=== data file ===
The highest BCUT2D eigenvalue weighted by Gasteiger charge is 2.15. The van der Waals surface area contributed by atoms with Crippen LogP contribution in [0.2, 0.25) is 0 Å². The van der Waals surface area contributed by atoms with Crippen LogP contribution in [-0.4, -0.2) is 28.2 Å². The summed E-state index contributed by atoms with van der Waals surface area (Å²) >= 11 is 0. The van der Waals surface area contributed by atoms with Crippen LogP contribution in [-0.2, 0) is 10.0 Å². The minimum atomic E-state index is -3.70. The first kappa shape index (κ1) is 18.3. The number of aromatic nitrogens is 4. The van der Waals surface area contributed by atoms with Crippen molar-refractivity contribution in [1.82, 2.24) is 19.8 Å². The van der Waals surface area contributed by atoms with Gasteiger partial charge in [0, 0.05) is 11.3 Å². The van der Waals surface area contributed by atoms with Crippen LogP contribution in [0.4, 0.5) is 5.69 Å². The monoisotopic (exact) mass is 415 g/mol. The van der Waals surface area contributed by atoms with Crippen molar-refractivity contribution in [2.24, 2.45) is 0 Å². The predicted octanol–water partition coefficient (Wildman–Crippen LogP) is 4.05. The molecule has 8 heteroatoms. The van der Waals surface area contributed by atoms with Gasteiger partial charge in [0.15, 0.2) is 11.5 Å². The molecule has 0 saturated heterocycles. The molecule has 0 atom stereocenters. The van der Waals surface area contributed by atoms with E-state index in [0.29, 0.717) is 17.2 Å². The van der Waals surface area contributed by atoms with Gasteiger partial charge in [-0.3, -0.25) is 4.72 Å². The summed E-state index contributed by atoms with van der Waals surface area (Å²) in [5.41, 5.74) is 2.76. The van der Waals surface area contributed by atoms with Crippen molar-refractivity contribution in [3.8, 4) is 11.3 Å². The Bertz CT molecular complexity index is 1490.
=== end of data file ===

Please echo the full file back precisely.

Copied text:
The highest BCUT2D eigenvalue weighted by Gasteiger charge is 2.15. The van der Waals surface area contributed by atoms with Crippen LogP contribution in [0.2, 0.25) is 0 Å². The van der Waals surface area contributed by atoms with Crippen LogP contribution in [-0.4, -0.2) is 28.2 Å². The summed E-state index contributed by atoms with van der Waals surface area (Å²) >= 11 is 0. The van der Waals surface area contributed by atoms with Crippen LogP contribution in [-0.2, 0) is 10.0 Å². The minimum atomic E-state index is -3.70. The first kappa shape index (κ1) is 18.3. The number of aromatic nitrogens is 4. The van der Waals surface area contributed by atoms with Crippen molar-refractivity contribution in [1.82, 2.24) is 19.8 Å². The van der Waals surface area contributed by atoms with Gasteiger partial charge in [0, 0.05) is 11.3 Å². The van der Waals surface area contributed by atoms with Crippen LogP contribution in [0.4, 0.5) is 5.69 Å². The monoisotopic (exact) mass is 415 g/mol. The van der Waals surface area contributed by atoms with Crippen molar-refractivity contribution in [2.24, 2.45) is 0 Å². The predicted octanol–water partition coefficient (Wildman–Crippen LogP) is 4.05. The molecule has 8 heteroatoms. The van der Waals surface area contributed by atoms with Gasteiger partial charge in [0.15, 0.2) is 11.5 Å². The molecule has 0 saturated heterocycles. The molecule has 0 atom stereocenters. The van der Waals surface area contributed by atoms with E-state index in [0.29, 0.717) is 17.2 Å². The van der Waals surface area contributed by atoms with Gasteiger partial charge in [-0.3, -0.25) is 4.72 Å². The summed E-state index contributed by atoms with van der Waals surface area (Å²) in [5.41, 5.74) is 2.76. The van der Waals surface area contributed by atoms with Crippen molar-refractivity contribution in [3.8, 4) is 11.3 Å². The Bertz CT molecular complexity index is 1490.